Each year, Comic-Con invades San Diego with such relentless force that the rest of the local arts community tends to get overshadowed. Don't let that happen to Jean-Luc Godard's Le Petit Soldat and Jean-Pierre Melville's Un Flic, two classic French films opening for one week in glorious 35mm restorations on July 19 at the Ken Cinema. Their arrival is truly super.
Those new to the films of Godard, a key member of the massively influential film movement "La Nouvelle Vague" (The New Wave), will find Le Petit Soldat, his darkly playful and subversive 1963 spy thriller, a perfect introduction.
Journalist Bruno Forestier (Michel Subor) works all the angles in Geneva, a town bisected by waterways, bridges and loyalties. Pinned between shadowy French operatives and Algerian insurgents, Bruno gets tangled in an assassination plot that exposes more than one raw nerve. His doubts and fears are expressed through multiple monologues—lengthy political diatribes usually aimed at his newfound love, Veronica (Anna Karina).
Le Petit Soldat may be one of Godard's first films in a career that spans multiple decades, but it already expresses his special brand of cynicism. "I'm too old to play an active role," Bruno says, conveying a weariness that contradicts his youth and bravado. For a man verbalizing poetic bombs like "The secret war mixed men and ideas at a deadly pace," Bruno is surprisingly passive.
This is Godard's main point. While the camera hardly stops spinning, zooming and fidgeting, Bruno relentlessly questions his own decisions. Does he kill? Does he love? The "real tragedy" may be politics, as Bruno so aptly puts it late in the film, but the real disease of the modern world is indifference.
With all its verve and rage, Le Petit Soldat makes for an interesting double feature with Melville's melancholic final film, 1972's Un Flic, a master class in smooth pacing and precision. The opening scene is so hypnotic that it depicts a seaside heist as if it were a series of foggy, windswept memories unfolding in real time.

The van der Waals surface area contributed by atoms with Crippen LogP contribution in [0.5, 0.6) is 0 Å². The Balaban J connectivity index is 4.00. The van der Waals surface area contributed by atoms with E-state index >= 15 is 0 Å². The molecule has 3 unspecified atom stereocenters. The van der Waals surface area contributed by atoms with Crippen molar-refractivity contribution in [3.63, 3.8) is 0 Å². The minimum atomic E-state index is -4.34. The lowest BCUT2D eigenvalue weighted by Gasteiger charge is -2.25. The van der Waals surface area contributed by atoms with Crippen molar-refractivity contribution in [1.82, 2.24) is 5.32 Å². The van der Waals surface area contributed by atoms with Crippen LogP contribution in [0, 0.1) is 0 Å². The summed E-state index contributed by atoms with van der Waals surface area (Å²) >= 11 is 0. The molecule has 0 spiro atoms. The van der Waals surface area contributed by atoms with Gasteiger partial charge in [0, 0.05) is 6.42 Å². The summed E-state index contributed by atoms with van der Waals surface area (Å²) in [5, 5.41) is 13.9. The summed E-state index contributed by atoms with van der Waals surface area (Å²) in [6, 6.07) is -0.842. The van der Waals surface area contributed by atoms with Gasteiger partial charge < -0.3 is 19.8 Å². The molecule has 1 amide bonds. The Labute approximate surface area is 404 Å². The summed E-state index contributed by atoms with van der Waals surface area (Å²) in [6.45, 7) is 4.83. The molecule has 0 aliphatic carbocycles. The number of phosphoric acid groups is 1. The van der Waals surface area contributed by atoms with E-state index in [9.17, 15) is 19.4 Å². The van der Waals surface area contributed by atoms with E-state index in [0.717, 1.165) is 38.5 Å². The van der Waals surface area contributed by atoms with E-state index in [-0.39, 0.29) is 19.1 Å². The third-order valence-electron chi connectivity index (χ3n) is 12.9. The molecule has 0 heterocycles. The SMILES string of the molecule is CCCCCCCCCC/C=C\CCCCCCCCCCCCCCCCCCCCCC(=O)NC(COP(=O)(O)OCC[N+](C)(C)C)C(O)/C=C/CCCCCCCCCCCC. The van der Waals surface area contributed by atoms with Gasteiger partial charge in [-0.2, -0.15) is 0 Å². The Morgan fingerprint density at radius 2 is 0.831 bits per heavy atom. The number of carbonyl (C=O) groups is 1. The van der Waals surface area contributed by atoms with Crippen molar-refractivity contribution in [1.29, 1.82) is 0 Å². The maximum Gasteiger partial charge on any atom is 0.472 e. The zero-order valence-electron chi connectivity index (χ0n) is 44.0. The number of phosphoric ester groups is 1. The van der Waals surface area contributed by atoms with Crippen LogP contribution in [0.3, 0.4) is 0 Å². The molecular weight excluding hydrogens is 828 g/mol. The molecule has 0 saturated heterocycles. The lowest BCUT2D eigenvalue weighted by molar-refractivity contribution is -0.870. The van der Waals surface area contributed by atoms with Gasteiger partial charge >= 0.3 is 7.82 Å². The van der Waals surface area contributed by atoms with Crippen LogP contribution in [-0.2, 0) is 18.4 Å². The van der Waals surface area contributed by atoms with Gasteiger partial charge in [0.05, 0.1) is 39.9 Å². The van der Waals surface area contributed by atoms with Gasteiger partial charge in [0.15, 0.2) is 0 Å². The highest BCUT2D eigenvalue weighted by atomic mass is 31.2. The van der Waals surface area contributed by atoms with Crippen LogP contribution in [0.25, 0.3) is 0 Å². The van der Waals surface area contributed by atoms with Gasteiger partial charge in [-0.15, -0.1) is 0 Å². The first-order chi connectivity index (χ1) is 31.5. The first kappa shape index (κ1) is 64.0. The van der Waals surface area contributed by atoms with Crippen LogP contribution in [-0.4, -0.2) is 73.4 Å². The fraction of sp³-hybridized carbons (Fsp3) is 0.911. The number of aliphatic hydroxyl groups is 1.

No words are shared as three men in trench coats and fedoras swiftly take control of a bank, only to have their plans destroyed when one employee gets heroic. After multiple minutes of near silent movement, the blast from a machine gun is downright deafening.
Fate always deals criminals a cruel hand in Melville's films— Un Flic is no different. From the beginning, greater forces are working against ace robber Simon (Richard Crenna) and his tight-knit crew. But this sense of despair and inevitability also pertains to Alain Delon's tormented cop, Edouard, whose methods border on unjust. In Un Flic, the flipsides of the law are basically the same coin.
Melville is deeply interested in the way codes of honor and professional relationships invariably crumble under the pressure of circumstance. Edouard betrays a loyal transvestite informant out of spite for failing to convey information in a timely manner, and each member of Simon's trusted gang becomes a casualty of momentary weakness despite their history together.
Stylistically, Un Flic is nearly drained of all color and emotion, leaving behind only the barren parts of a genre where any hint of vibrancy will get you killed. Peeling wallpaper lines Simon's hideout, while Edouard's office appears a disinfected microcosm of a lifelessly modern police station. Melville's compositions favor dilapidated buildings and empty streets, as if all of France was on the verge of renovation unbeknownst to the characters themselves.
In this sense, both Le Petit Soldat and Un Flic are concerned with the death of social and personal awareness. Control may seem attainable to these hardboiled characters, but they're simply careening off one another just long enough to dig their own graves.